Is universal connectivity still a dream in Africa?

By 2nd February 2018Blog
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Only 32% of Africa’s population is connected to the Internet. In comparison to the world total of 52%, this is rather small. However, Africa grew 8500% in penetration which shows some promise. The problem with getting universal connectivity in Africa is infrastructure. Copper and GSM networks still largely control connectivity in Africa. Delayed fibre installations and introductions of 3G and 4G networks also contribute to this. Prioritisation of government spending in African countries has caused ICT spend to drop down the list.

Government’s in these countries need to add expanding telecommunications to their goals. Once a network is established in an area, it drives job creation and therefore boosts the economy. If this is not driven exponentially, Africa runs the risk of falling behind the rest of the world. If you look at Europe, Asia, and North America, telecommunications largely impacts the growth of SME’s.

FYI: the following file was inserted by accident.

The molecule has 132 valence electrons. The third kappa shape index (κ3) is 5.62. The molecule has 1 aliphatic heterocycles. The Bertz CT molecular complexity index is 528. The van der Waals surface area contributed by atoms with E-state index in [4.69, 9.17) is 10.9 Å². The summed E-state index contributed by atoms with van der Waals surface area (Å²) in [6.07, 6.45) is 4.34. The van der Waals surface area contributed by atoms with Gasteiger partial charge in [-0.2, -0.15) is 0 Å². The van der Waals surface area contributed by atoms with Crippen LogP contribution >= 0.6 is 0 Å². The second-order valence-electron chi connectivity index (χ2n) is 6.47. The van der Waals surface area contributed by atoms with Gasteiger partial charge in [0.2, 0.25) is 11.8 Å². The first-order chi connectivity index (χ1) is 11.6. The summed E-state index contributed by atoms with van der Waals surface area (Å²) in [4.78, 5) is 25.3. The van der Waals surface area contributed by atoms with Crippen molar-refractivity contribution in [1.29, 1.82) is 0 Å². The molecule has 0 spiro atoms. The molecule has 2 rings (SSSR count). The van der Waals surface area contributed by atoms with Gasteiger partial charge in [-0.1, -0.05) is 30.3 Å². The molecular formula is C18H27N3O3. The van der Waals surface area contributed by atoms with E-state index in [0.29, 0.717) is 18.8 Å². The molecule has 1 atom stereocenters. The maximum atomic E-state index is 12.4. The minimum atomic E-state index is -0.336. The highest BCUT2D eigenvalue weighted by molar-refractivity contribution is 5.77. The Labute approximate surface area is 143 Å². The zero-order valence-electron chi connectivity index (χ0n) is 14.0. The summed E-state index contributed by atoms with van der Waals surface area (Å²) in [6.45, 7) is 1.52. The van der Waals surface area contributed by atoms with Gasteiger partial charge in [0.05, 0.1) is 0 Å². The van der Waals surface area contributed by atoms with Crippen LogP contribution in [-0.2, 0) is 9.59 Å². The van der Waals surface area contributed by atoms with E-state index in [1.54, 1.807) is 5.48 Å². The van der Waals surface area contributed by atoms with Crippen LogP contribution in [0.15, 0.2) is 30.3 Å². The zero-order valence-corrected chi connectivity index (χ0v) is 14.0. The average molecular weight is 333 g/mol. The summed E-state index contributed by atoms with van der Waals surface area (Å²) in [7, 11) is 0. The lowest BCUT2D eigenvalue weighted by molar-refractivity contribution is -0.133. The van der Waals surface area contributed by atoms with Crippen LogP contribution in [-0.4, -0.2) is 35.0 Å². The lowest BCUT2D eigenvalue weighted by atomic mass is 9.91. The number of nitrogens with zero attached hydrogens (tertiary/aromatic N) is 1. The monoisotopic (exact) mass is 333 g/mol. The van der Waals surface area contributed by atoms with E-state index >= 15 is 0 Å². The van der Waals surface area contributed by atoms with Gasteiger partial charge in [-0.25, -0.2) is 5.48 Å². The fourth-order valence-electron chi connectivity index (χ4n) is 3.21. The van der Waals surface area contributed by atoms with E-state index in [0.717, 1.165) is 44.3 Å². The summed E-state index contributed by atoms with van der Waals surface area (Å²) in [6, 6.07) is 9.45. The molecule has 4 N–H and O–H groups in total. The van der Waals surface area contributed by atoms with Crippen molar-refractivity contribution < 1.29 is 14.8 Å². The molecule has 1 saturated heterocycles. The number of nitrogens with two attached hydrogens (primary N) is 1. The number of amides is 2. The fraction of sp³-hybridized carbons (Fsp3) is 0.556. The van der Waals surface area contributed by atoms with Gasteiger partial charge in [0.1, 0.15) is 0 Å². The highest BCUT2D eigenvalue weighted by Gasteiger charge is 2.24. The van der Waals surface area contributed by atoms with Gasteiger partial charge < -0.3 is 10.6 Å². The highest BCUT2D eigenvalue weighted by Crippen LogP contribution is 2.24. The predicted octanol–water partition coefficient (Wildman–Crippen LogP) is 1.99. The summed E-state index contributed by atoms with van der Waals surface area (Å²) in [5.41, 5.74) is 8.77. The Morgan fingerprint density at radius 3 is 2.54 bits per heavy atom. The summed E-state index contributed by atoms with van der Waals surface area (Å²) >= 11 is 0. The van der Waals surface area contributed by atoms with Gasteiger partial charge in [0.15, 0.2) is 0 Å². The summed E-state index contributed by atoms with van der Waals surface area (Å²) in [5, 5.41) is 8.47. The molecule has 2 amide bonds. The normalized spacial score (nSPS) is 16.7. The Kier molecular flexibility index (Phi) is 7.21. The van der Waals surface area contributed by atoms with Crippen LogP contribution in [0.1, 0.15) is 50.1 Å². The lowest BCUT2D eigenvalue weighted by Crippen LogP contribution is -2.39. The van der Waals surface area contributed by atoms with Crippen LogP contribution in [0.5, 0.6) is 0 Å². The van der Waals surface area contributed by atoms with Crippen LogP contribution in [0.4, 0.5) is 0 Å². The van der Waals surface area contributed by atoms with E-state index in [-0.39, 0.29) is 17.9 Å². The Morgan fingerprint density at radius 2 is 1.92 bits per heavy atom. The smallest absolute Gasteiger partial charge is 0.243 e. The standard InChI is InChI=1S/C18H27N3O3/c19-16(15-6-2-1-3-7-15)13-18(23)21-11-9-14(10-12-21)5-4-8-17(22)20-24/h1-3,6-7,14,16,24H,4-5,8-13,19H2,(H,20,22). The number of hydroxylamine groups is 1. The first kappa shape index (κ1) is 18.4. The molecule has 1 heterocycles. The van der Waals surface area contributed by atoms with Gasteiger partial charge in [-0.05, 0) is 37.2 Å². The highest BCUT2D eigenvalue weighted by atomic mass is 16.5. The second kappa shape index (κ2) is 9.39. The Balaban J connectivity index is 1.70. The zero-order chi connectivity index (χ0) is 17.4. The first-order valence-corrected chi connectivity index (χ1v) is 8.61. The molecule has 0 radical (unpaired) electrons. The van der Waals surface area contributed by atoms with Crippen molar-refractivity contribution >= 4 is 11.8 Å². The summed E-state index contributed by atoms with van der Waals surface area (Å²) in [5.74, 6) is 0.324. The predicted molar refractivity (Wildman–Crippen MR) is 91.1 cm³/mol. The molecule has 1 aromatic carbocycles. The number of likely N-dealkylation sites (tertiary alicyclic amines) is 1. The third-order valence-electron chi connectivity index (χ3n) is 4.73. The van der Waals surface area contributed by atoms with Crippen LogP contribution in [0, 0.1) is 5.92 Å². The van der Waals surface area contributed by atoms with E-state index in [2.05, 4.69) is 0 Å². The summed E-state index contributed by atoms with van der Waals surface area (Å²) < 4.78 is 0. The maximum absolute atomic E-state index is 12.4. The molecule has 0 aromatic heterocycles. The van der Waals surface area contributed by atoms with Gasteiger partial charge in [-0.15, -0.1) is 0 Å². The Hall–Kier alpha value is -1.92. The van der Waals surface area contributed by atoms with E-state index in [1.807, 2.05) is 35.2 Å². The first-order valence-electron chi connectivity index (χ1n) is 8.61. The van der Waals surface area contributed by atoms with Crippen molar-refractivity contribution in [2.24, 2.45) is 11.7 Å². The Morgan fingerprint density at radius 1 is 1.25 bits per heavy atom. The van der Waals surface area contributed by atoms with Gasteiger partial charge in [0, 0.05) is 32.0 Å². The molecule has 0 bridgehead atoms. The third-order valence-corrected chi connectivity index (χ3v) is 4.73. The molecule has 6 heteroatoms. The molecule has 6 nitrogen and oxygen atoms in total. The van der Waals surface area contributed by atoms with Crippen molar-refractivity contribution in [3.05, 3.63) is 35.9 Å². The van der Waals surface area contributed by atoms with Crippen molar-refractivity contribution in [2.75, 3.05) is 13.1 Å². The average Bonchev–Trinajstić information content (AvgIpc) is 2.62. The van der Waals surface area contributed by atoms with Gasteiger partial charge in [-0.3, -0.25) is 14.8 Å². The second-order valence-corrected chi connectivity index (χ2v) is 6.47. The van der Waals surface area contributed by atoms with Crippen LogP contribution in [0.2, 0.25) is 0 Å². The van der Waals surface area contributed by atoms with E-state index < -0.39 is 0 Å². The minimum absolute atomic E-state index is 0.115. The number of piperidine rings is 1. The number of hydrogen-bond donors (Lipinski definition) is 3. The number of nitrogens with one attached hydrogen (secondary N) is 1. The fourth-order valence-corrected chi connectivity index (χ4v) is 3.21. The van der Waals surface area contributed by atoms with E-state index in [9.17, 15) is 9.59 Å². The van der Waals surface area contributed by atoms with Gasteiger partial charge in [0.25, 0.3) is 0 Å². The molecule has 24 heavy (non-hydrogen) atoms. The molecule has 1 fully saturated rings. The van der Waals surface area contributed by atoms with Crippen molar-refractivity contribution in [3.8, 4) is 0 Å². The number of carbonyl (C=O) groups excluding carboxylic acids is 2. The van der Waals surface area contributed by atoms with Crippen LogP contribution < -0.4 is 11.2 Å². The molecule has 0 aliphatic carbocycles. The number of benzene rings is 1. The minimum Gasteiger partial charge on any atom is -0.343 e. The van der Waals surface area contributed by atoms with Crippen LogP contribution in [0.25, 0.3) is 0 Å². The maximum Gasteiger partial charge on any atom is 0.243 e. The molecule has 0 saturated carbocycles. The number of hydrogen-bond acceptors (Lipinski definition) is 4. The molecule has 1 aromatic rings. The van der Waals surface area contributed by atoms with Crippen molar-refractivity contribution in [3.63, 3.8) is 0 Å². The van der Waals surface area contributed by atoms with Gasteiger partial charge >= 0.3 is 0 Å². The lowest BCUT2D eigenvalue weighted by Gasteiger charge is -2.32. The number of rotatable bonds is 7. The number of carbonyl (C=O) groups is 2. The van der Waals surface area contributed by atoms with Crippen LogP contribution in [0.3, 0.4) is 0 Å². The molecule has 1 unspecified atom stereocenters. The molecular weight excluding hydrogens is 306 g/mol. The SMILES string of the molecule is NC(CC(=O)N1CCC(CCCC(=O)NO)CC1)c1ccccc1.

Smart city solutions that enable people are largely impacted. Look at e-learning, for example, many children in rural areas can be educated via e-learning solutions but the infrastructure needs to be there.

However, despite the constraints, we are seeing positive trends in the growth of telecommunications in Africa. Some providers have made strategic partnerships with governments in African countries. Project Isizwe, for example, is expanding Public Wi-Fi in South Africa’s major metropolitans. Nokia has been selected as the strategic infrastructure provider to roll out a smart city in partnership with the Government of Rwanda. As part of the project rollout, the Government of Rwanda will invest in network connectivity and sensor deployment in different applications, which will serve the local citizens in public safety, waste management, utility applications and healthcare to name a few.

There is an inherent need for governments to make it their mandate to provide connectivity to their people. A World Bank / IFC report by says for every 10 percentage-point increase in high-speed Internet connections there is an increase in economic growth of 1.3 percentage points.

If we connect Africa we connect them to the world, can you imagine the possibilities?

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